A health care bill amendment that the Senate passed Thursday has pro-life groups fretting that the door is again open to the federal funding of abortion.
In a 61-39 vote, the Senate approved an amendment by Sen. Barbara Mikulski (D-Md.) that mandates coverage of any preventive care or screenings for women by the Health Resource and Services Administration, such as mammograms.
But pro-life groups warned that if the HRSA were to recommend abortion as preventive care, then insurance plans would have to cover the procedure since there is no clear prohibition of such coverage.
"Because today's bill as written has no exclusion for abortion in its language, there is no doubt that Sen. Mikulski's amendment opens the floodgates to massive public underwriting of abortion, a position Planned Parenthood has always favored," commented Tony Perkins, president of Family Research Council.
"Without the adoption of 'Stupak-Pitts' amendment language in the Senate version of the bill, it's now very clear that taxpayers will be forced to pay for abortions," he contended.
Similarly, the National Right to Life Committee is opposed to the Mikulski amendment because abortion services could be listed under "preventive care" by the HRSA.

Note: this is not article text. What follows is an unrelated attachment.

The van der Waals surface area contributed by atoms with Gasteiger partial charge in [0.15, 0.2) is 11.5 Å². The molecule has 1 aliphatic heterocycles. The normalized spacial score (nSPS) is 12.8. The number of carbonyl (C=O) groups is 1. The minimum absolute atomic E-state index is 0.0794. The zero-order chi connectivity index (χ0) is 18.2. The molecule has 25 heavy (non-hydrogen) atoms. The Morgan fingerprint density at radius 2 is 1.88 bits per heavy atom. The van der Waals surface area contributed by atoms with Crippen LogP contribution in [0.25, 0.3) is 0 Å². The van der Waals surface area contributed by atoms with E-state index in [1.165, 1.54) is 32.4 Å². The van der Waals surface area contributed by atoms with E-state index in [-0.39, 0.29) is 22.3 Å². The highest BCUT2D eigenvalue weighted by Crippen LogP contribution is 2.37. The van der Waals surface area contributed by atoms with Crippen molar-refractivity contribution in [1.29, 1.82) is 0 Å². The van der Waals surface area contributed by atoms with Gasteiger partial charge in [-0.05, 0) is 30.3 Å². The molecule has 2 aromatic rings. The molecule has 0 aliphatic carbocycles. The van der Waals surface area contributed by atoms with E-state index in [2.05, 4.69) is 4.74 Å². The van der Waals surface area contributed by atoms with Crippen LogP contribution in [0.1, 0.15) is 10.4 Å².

"Our concern on this point is not hypothetical," NRLC writes in a letter to Congress. "Prominent pro-abortion advocates are already on record discussing abortion as a category or 'preventive health care.'"
Pro-life groups, such as Americans United for Life, say they strongly support coverage for preventive care, as the Mikulski amendment calls for, but want to see clear language prohibiting abortion from being included in the HRSA list, according to LifeSiteNews.com.
The Mikulski amendment is the latest point of conflict in a long health care battle over the issue of abortion.
In the House, Democratic lawmakers conceded to include the Stupak amendment in the final version of the health care bill. The Stupak amendment, introduced by Rep. Bart Stupak (D-Mich.), bars the use of federal funding for "any health plan [public or private] that includes coverage of abortion," except in the cases of rape, incest or to save the woman's life.
In the Senate, Sen. Ben Nelson (D-Neb.) has already declared that he will not support any version of the health care bill unless it contains language similar to the Stupak amendment. Nelson is reportedly working with pro-life Democrats in the House to block federal funding of abortion and plans to introduce a Stupak-like amendment to the Senate bill. On Thursday, he voted against the Mikulski amendment.
Despite the rift over abortion, the Democrats cannot afford to ignore Nelson who holds the key to the 60 votes necessary to win passage of the bill.
"If they're (Democrats) unified, they can do whatever they want, any time they want," said Sen. John Cornyn (R-Texas), who noted that even though Republicans are unified against the bill they only have 40 votes, according to Bloomberg News. "The reason why this bill isn't moving any faster is because of the intramural fights and disagreements among Democrats."